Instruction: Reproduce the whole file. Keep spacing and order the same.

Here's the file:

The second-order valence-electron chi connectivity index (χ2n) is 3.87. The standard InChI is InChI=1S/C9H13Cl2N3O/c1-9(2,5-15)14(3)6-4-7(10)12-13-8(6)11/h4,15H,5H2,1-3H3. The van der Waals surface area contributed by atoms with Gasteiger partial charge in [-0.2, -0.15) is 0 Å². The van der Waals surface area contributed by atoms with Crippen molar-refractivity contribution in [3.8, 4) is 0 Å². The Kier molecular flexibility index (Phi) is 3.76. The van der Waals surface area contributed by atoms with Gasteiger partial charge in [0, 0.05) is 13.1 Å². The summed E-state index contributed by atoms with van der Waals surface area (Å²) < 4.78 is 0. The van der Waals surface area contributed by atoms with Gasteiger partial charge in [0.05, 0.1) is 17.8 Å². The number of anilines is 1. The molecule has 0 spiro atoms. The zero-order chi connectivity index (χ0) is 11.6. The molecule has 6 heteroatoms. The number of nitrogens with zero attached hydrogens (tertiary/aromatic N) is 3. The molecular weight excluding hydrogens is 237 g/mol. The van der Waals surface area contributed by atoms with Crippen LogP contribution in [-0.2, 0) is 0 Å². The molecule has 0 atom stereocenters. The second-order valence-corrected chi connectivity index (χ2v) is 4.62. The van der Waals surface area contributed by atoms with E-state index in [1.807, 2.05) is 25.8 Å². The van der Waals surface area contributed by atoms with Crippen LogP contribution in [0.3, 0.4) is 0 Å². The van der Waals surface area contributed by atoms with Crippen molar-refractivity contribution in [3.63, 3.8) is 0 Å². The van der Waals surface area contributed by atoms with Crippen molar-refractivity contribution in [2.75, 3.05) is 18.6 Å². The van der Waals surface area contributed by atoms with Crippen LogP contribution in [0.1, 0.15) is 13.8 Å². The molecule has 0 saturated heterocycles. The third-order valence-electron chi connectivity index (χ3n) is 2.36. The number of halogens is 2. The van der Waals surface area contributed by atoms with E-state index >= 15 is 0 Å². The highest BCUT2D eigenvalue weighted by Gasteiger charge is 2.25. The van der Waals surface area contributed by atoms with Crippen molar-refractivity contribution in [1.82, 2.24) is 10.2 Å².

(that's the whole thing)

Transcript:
The second-order valence-electron chi connectivity index (χ2n) is 3.87. The standard InChI is InChI=1S/C9H13Cl2N3O/c1-9(2,5-15)14(3)6-4-7(10)12-13-8(6)11/h4,15H,5H2,1-3H3. The van der Waals surface area contributed by atoms with Gasteiger partial charge in [-0.2, -0.15) is 0 Å². The van der Waals surface area contributed by atoms with Crippen molar-refractivity contribution in [3.8, 4) is 0 Å². The Kier molecular flexibility index (Phi) is 3.76. The van der Waals surface area contributed by atoms with Gasteiger partial charge in [0, 0.05) is 13.1 Å². The summed E-state index contributed by atoms with van der Waals surface area (Å²) < 4.78 is 0. The van der Waals surface area contributed by atoms with Gasteiger partial charge in [0.05, 0.1) is 17.8 Å². The number of anilines is 1. The molecule has 0 spiro atoms. The zero-order chi connectivity index (χ0) is 11.6. The molecule has 6 heteroatoms. The number of nitrogens with zero attached hydrogens (tertiary/aromatic N) is 3. The molecular weight excluding hydrogens is 237 g/mol. The van der Waals surface area contributed by atoms with Crippen LogP contribution in [-0.2, 0) is 0 Å². The molecule has 0 atom stereocenters. The second-order valence-corrected chi connectivity index (χ2v) is 4.62. The van der Waals surface area contributed by atoms with E-state index in [1.807, 2.05) is 25.8 Å². The van der Waals surface area contributed by atoms with Crippen LogP contribution in [0.3, 0.4) is 0 Å². The van der Waals surface area contributed by atoms with Crippen molar-refractivity contribution in [3.63, 3.8) is 0 Å². The van der Waals surface area contributed by atoms with Crippen molar-refractivity contribution in [2.75, 3.05) is 18.6 Å². The van der Waals surface area contributed by atoms with Crippen LogP contribution in [0.1, 0.15) is 13.8 Å². The molecule has 0 saturated heterocycles. The third-order valence-electron chi connectivity index (χ3n) is 2.36. The number of halogens is 2. The van der Waals surface area contributed by atoms with E-state index >= 15 is 0 Å². The highest BCUT2D eigenvalue weighted by Gasteiger charge is 2.25. The van der Waals surface area contributed by atoms with Crippen molar-refractivity contribution in [1.82, 2.24) is 10.2 Å².